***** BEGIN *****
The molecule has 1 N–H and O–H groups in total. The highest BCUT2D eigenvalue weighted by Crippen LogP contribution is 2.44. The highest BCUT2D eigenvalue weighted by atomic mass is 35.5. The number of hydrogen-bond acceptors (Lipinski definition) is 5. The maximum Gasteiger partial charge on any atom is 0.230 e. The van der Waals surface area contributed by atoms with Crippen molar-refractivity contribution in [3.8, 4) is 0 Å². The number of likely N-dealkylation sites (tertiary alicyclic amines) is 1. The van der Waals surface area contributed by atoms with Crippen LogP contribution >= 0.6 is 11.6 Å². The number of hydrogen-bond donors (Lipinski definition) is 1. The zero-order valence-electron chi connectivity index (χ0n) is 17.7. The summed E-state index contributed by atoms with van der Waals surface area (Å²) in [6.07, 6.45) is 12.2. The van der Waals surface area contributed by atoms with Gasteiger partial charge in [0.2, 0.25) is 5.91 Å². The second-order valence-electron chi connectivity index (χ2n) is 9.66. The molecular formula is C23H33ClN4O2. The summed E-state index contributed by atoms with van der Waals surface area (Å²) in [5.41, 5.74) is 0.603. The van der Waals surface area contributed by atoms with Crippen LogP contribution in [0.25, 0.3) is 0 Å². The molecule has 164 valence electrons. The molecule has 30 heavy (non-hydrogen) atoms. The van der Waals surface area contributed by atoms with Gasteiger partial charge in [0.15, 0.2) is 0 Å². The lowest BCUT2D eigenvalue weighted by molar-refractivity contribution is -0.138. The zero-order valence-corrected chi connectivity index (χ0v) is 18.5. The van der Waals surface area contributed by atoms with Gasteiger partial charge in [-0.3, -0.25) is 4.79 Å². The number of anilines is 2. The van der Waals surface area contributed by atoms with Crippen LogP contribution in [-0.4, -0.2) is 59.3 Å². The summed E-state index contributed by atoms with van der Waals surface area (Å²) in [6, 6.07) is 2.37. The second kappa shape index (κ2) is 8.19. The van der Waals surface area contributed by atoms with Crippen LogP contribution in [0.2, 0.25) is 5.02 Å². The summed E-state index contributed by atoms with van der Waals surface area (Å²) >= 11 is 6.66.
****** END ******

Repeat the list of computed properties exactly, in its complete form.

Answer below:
The molecule has 1 N–H and O–H groups in total. The highest BCUT2D eigenvalue weighted by Crippen LogP contribution is 2.44. The highest BCUT2D eigenvalue weighted by atomic mass is 35.5. The number of hydrogen-bond acceptors (Lipinski definition) is 5. The maximum Gasteiger partial charge on any atom is 0.230 e. The van der Waals surface area contributed by atoms with Crippen molar-refractivity contribution in [3.8, 4) is 0 Å². The number of likely N-dealkylation sites (tertiary alicyclic amines) is 1. The van der Waals surface area contributed by atoms with Crippen LogP contribution >= 0.6 is 11.6 Å². The number of hydrogen-bond donors (Lipinski definition) is 1. The zero-order valence-electron chi connectivity index (χ0n) is 17.7. The summed E-state index contributed by atoms with van der Waals surface area (Å²) in [6.07, 6.45) is 12.2. The van der Waals surface area contributed by atoms with Gasteiger partial charge in [0.2, 0.25) is 5.91 Å². The second-order valence-electron chi connectivity index (χ2n) is 9.66. The molecular formula is C23H33ClN4O2. The summed E-state index contributed by atoms with van der Waals surface area (Å²) in [5.41, 5.74) is 0.603. The van der Waals surface area contributed by atoms with Crippen LogP contribution in [0.25, 0.3) is 0 Å². The molecule has 164 valence electrons. The molecule has 30 heavy (non-hydrogen) atoms. The van der Waals surface area contributed by atoms with Gasteiger partial charge in [0.15, 0.2) is 0 Å². The lowest BCUT2D eigenvalue weighted by molar-refractivity contribution is -0.138. The zero-order valence-corrected chi connectivity index (χ0v) is 18.5. The van der Waals surface area contributed by atoms with Gasteiger partial charge in [-0.3, -0.25) is 4.79 Å². The number of anilines is 2. The van der Waals surface area contributed by atoms with Crippen LogP contribution in [-0.4, -0.2) is 59.3 Å². The summed E-state index contributed by atoms with van der Waals surface area (Å²) in [6, 6.07) is 2.37. The second kappa shape index (κ2) is 8.19. The van der Waals surface area contributed by atoms with Crippen LogP contribution in [0.2, 0.25) is 5.02 Å². The summed E-state index contributed by atoms with van der Waals surface area (Å²) >= 11 is 6.66.